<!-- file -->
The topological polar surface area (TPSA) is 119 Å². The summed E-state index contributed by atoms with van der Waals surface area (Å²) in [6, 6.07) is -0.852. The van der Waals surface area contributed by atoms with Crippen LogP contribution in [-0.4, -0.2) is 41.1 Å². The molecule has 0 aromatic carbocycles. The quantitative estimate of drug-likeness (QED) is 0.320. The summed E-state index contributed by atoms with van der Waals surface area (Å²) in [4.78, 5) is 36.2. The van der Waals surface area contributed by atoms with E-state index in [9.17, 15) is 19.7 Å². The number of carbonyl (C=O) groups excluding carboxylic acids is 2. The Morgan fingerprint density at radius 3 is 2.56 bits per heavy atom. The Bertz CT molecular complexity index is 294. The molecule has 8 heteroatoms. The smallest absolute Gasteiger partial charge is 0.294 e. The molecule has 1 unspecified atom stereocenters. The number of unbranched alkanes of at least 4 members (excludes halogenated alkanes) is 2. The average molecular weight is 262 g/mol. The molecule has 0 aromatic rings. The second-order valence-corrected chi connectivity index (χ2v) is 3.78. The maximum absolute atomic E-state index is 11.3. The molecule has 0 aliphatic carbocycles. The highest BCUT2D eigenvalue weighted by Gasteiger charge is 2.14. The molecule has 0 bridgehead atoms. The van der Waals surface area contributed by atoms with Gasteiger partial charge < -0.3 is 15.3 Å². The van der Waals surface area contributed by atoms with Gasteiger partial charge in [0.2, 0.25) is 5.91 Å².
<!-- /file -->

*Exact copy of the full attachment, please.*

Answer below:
The topological polar surface area (TPSA) is 119 Å². The summed E-state index contributed by atoms with van der Waals surface area (Å²) in [6, 6.07) is -0.852. The van der Waals surface area contributed by atoms with Crippen LogP contribution in [-0.4, -0.2) is 41.1 Å². The molecule has 0 aromatic carbocycles. The quantitative estimate of drug-likeness (QED) is 0.320. The summed E-state index contributed by atoms with van der Waals surface area (Å²) in [4.78, 5) is 36.2. The van der Waals surface area contributed by atoms with E-state index in [9.17, 15) is 19.7 Å². The number of carbonyl (C=O) groups excluding carboxylic acids is 2. The Morgan fingerprint density at radius 3 is 2.56 bits per heavy atom. The Bertz CT molecular complexity index is 294. The molecule has 8 heteroatoms. The smallest absolute Gasteiger partial charge is 0.294 e. The molecule has 1 unspecified atom stereocenters. The number of unbranched alkanes of at least 4 members (excludes halogenated alkanes) is 2. The average molecular weight is 262 g/mol. The molecule has 0 aromatic rings. The second-order valence-corrected chi connectivity index (χ2v) is 3.78. The maximum absolute atomic E-state index is 11.3. The molecule has 0 aliphatic carbocycles. The highest BCUT2D eigenvalue weighted by Gasteiger charge is 2.14. The molecule has 0 bridgehead atoms. The van der Waals surface area contributed by atoms with Gasteiger partial charge < -0.3 is 15.3 Å². The van der Waals surface area contributed by atoms with Gasteiger partial charge in [0.2, 0.25) is 5.91 Å².